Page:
Normally, journalists can’t get enough of public-opinion polls. During election campaigns, small shifts in opinion can dominate the news cycle for days. Journalists reach for polls to support an anecdotal lede or to win over a skeptical editor on a feature idea. But opinion surveys on the news media’s performance and credibility—that touch on the practice of journalism itself—are a different matter entirely.

Most journalists suspect that the public doesn’t have much of a clue about what they do, so they don’t put a lot of stock in polls on the press. When surveys reveal that Americans have a poor view of the news media—a routine occurrence these days—reporters tend to chalk it up as a shoot-the-messenger reaction. And when public attitudes were shown in polling to take an unusually positive turn immediately after September 11th, journalists didn’t know what to think. Not to worry, opinions of the news media quickly returned to their normal low levels a few months later.

It’s true that most of public-opinion polls about journalism bear little relationship to how the average reporter or editor does their job. But surveys on media credibility should matter to journalists—a lot. Lose the trust of your viewers and readers, and you might soon be losing them, if you haven’t already. Even if news outlets maintain their audience, out of habit or inertia, their impact and effectiveness will be lessened.

Rising Mistrust of the Press

Surveys of public attitudes towards press credibility present a depressing picture. The General Social Survey, a massive national poll conducted by the National Opinion Research Center at the University of Chicago, has been measuring public confidence in institutions for more than three decades. From the 1970’s through the mid- 1980’s, confidence in the press was as high as it was for other major institutions— the military, Congress, religion and education, to name a few. But in the late 1980’s, ratings for the press began to slip, and by the 1990’s the slip had become a slide. In 1990, 74 percent of Americans said they had a great deal or some confidence in the press. A decade later, that number had fallen to 58 percent. During the same period, confidence in other institutions remained stable.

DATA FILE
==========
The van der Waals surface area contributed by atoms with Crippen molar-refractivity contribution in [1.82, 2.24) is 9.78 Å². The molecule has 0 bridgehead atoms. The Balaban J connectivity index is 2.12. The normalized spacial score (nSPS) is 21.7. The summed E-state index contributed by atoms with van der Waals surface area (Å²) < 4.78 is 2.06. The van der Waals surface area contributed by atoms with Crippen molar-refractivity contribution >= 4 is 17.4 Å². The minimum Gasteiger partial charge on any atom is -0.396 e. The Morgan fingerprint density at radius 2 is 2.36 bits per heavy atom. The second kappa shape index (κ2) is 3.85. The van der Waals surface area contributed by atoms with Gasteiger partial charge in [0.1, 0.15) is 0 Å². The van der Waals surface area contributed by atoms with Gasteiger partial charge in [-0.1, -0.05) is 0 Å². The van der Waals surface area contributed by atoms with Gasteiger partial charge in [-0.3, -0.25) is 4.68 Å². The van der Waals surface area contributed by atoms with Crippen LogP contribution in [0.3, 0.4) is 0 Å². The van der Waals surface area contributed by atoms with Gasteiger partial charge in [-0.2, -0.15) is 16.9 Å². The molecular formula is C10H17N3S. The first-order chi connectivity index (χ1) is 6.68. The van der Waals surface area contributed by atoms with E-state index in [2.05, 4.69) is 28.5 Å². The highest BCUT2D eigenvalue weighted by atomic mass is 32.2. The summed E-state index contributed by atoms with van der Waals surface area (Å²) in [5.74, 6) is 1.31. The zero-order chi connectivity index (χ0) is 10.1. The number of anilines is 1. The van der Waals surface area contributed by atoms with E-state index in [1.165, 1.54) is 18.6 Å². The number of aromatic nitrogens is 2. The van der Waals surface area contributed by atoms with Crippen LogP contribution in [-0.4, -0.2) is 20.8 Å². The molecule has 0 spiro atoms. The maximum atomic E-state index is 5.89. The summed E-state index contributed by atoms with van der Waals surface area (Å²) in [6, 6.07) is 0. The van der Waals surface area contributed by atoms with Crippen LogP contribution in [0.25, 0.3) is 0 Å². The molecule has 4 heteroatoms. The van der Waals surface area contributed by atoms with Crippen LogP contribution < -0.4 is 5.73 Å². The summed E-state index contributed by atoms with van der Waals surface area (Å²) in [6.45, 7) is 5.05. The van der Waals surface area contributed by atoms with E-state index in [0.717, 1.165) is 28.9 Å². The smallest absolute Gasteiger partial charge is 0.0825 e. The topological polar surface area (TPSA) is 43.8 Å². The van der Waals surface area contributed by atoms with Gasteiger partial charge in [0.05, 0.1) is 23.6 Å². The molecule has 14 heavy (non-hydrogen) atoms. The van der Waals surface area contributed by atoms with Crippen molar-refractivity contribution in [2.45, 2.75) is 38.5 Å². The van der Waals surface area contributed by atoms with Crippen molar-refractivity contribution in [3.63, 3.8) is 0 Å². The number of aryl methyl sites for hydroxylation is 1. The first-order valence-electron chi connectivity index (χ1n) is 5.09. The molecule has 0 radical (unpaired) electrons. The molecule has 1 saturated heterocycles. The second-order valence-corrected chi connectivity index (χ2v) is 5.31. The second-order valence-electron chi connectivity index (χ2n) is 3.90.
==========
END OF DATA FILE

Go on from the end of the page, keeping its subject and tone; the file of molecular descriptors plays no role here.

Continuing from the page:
Credibility ratings for individual news sources also have declined since the mid-1980’s, according to surveys by the Pew Research Center. In 1985, just 16 percent of the public gave low credibility ratings to their daily newspaper; by last year that number had nearly tripled to 45 percent. Public trust in the three broadcast networks, leading news magazines (Time and Newsweek), and CNN also fell. The percentage saying they could trust little of what they saw on ABC News rose from 13 percent to 36 percent, CNN from 15 percent to 28 percent, and so on.

So what’s behind rising mistrust of the news media, in general, and leading news outlets in particular? It would be tempting to lay this problem at the feet of Jayson Blair, Jack Kelley, and some of the other high-profile news plagiarists and fabricators of recent years. But Blair and Kelley, and other media miscreants, barely registered with the public. Nor did Americans find the reports about Blair’s creative writing particularly shocking: They merely confirmed their suspicions. When the Pew Research Center asked in 2003 how often news organizations make up news stories, a la Blair, 58 percent said it occurred at least occasionally.

The seeds of public distrust were sown long before the recent round of scandals. In 1985, Times Mirror asked Gallup to conduct a survey on issues that even then were being characterized as indicating a credibility crisis in the news media. But the headline finding to emerge from that study was that—surprise— there was no crisis. The Times Mirror report on the survey, released in early 1986, was unequivocal on this point: “If credibility is defined as believability, then credibility is, in fact, one of the media’s strongest suits.”

Yet that two-decade-old survey also revealed clear warning signs of public dissatisfaction with the press, its performance and, more ominously, its independence. A slim majority said the press was often influenced “by powerful people and organizations.” Even higher percentages believed the news media was often influenced by the federal government (73 percent); business corporations (70 percent); advertisers (65 percent), and labor unions (62 percent). Many Americans also doubted the news media’s fairness and journalists’ willingness to admit mistakes.